Rand Paul

'Concerned' Rand Paul Isn't Sure How He'll Vote on Kavanaugh Confirmation

The Kentucky Republican is worried about Kavanaugh's record on the Fourth Amendment.


Tom Williams/CQ Roll Call/Newscom

Citing Supreme Court nominee Brett Kavanaugh's record on privacy issues, Sen. Rand Paul (R–Ky.) said Sunday that he has yet to decide if he'll vote to confirm the judge.

"I'm concerned about Kavanaugh," Paul said on Fox & Friends, alluding to the judge's views on the Fourth Amendment, which protects American citizens from "unreasonable searches and seizures." Paul explained that since President Donald Trump "did such a great job" with his first Supreme Court pick, Neil Gorsuch, he is keeping an "open mind" regarding Kavanaugh. But the Kentucky Republican is "worried" and "perhaps disappointed" that Kavanaugh may "cancel out Gorsuch's vote on the Fourth Amendment."

Paul referenced a 2015 ruling from the U.S. Court of Appeals for the D.C. Circuit that affirmed the National Security Agency's right to collect telephone metadata without a warrant. In his concurring opinion, Kavanaugh wrote that "the Government's metadata collection program is entirely consistent with the Fourth Amendment" and that "critical national security need outweighs the impact on privacy."

"I disagree completely," Paul said. "And I think if we give up our liberty for security, we may end up with what Franklin said, and that's neither—neither liberty nor security."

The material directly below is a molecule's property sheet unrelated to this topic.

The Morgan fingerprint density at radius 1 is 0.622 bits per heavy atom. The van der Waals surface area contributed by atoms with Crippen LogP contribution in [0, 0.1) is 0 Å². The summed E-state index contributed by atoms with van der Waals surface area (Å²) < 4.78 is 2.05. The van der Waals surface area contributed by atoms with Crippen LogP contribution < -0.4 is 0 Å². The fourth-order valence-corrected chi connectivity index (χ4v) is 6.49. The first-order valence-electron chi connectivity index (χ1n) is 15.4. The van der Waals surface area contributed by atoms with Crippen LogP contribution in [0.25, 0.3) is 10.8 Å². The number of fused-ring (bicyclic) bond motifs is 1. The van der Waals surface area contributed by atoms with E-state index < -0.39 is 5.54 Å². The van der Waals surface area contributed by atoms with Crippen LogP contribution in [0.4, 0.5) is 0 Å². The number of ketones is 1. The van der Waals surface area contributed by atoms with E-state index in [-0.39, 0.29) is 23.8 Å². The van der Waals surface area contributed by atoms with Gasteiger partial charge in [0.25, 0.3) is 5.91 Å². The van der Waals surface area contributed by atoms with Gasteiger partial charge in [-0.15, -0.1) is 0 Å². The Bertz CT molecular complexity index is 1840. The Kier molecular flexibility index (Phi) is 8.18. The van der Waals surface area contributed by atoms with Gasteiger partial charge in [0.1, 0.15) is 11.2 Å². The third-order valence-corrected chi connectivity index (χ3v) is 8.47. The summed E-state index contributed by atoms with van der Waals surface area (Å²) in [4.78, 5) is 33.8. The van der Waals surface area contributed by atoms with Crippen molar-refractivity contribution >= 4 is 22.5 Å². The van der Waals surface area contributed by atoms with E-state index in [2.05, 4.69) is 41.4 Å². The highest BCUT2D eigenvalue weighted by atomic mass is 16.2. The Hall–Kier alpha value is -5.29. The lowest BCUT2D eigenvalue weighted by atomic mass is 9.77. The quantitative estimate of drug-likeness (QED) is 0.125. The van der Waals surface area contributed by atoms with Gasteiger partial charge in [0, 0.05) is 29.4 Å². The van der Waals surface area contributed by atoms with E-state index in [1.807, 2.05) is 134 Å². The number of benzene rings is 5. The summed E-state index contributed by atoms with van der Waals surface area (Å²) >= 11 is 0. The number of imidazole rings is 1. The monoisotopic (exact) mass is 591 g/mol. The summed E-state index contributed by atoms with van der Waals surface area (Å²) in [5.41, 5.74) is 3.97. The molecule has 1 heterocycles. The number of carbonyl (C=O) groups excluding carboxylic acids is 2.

Paul said he's "willing to meet" with the judge to see how he would rule on other issues. "There are 10 rights…10 amendments listed in the Bill of Rights, and so the Fourth Amendment's one of them," Paul said. "So we're already down one, let's see how he does on the other nine."

Paul is not the only libertarian-leaning lawmaker to express concern over Kavanaugh's record on the Fourth Amendment. Minutes after Trump announced Kavanaugh's nomination, Rep. Justin Amash (R­–Mich.) called the judge a "Disappointing pick," adding that "We can't afford a rubber stamp for the executive branch."

But Paul's view is particularly important given the GOP's slim 51–49 majority in the Senate. If every Democrat votes against Kavanaugh, Republicans can only afford one defection. And if Sen. John McCain (R–Ariz.), who's being treated for brain cancer in Arizona, can't make it to D.C. for the vote, Republicans might need their entire caucus, including Paul, to support him.